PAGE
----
New Orleans officials had scheduled a special announcement Tuesday at Louis Armstrong International Airport, with speculation growing over whether the city had landed the big fish it was after: British Airways.
But late Monday, the announcement was postponed due to a "scheduling conflict," said Hayne Rainey, a City Hall spokesman, who said the event was in the process of being rescheduled.
A source with knowledge of the negotiations said late Monday that postponement of the news conference should not be taken as a signal that the announcement will not happen. The source declined to confirm the name of the carrier or the international destination it will fly to.
But for years, local business leaders have worked to lure a large international carrier to provide direct service between New Orleans and a premier European destination — with London being their fondest dream. Getting nonstop flights to and from such a world business capital, they reasoned, would help draw more international travelers and diversify New Orleans' tourism-heavy economy.
Airport officials and business leaders got a taste of transatlantic success when the German airline Condor in June announced plans to begin nonstop service from New Orleans to Frankfurt next summer.
While New Orleans' airport offers nonstop service to several foreign cities, mainly in the Caribbean, most international carriers have bypassed the Crescent City since the 1970s, instead favoring larger regional hubs like Atlanta and Houston.
Although Condor's market is mostly leisure rather than business travelers, Frankfurt is a major business destination as well, offering air connections to virtually every other city in Europe as well as the Middle East.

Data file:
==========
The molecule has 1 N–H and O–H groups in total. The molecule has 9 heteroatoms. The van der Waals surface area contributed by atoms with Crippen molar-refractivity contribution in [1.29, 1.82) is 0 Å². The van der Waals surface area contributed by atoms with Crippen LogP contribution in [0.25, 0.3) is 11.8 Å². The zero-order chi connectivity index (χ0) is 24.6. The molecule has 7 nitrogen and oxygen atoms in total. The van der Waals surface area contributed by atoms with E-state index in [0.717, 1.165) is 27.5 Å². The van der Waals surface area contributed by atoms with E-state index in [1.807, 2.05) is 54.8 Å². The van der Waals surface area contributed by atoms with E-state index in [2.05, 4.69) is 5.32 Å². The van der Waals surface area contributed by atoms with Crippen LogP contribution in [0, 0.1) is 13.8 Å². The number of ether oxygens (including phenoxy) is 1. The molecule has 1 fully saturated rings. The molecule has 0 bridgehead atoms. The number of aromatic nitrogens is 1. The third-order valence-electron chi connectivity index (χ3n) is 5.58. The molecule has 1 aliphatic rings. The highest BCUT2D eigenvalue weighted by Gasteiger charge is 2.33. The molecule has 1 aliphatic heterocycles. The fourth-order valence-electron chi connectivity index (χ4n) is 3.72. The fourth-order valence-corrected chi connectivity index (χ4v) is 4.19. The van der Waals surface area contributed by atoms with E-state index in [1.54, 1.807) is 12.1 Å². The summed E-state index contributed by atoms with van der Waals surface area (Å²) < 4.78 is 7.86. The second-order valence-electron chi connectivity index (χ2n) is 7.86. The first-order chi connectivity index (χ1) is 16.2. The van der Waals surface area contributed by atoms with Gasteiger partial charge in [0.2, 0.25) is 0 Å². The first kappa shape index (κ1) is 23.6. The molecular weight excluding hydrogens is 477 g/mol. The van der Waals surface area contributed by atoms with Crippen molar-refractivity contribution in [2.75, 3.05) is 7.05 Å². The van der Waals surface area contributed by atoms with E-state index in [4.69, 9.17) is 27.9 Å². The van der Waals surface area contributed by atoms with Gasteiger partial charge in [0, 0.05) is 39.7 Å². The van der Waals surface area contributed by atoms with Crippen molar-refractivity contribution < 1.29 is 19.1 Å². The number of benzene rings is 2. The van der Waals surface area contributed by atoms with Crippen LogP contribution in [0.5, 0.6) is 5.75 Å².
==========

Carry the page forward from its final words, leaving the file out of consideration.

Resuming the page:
But the big prize has been having direct flights to London's Heathrow, which is Europe's busiest airport, with about 80 airlines serving 185 destinations in 84 countries. New Orleans hasn't had a nonstop flight to Europe since 1982.
Miami-based National Airlines began the first transatlantic flights to and from New Orleans in the late 1970s. But consumer demand fell amid the 1980s oil bust, and no one has stepped up to fill the void since then.
Perhaps until now?
Some industry experts said it makes sense that New Orleans would be high on British Airways' wish list. Among foreign tourists visiting New Orleans, only Canadians outnumber Britons.
"New Orleans has more demand just in terms of the number of travelers who want to fly between Europe and there," said Seth Kaplan, a managing partner at Airline Weekly, an industry trade publication.
After British Airways began flying nonstop from Austin, Texas, to Europe in early 2014, the route became popular, and the service was later expanded.
"Even though Austin's not a huge city, there's a ton of really strong corporate travel demand," Kaplan said. "That's probably why British Airways picked Austin first, and now when they're looking at other cities that are sizable cities with a fair amount of demand that don't currently have service, it's logical that New Orleans would be next on the list."
After a courtship that began in 2012, New Orleans' supporters were dealt a setback last year, when British Airways added Mineta San José International Airport, which is situated in the heart of California's tech scene, as its newest U.S. destination.
In interviews Monday, some local officials and business leaders said they'd received invitations to Tuesday's announcement, but they could only speculate that it was related to the city's longtime pursuit of the London-based airline.
Neither British Airways nor New Orleans airport officials responded to requests for comment Monday.
"For competitive reasons and to protect confidential company information, we can't comment on current or potential prospects,” Louisiana Economic Development Secretary Don Pierson said in a statement.
Passenger traffic at New Orleans' airport has grown steadily in recent years, hitting 10.7 million travelers in 2015, the most in its seven-decade history.
Already, New Orleans attracts about 675,000 international travelers annually. Adding to that figure is a longstanding goal for local hospitality leaders, and for good reason. International travelers tend to stay longer — typically as long as 18 days — and to spend more money during their visit than U.S. tourists, according to a recent University of New Orleans study.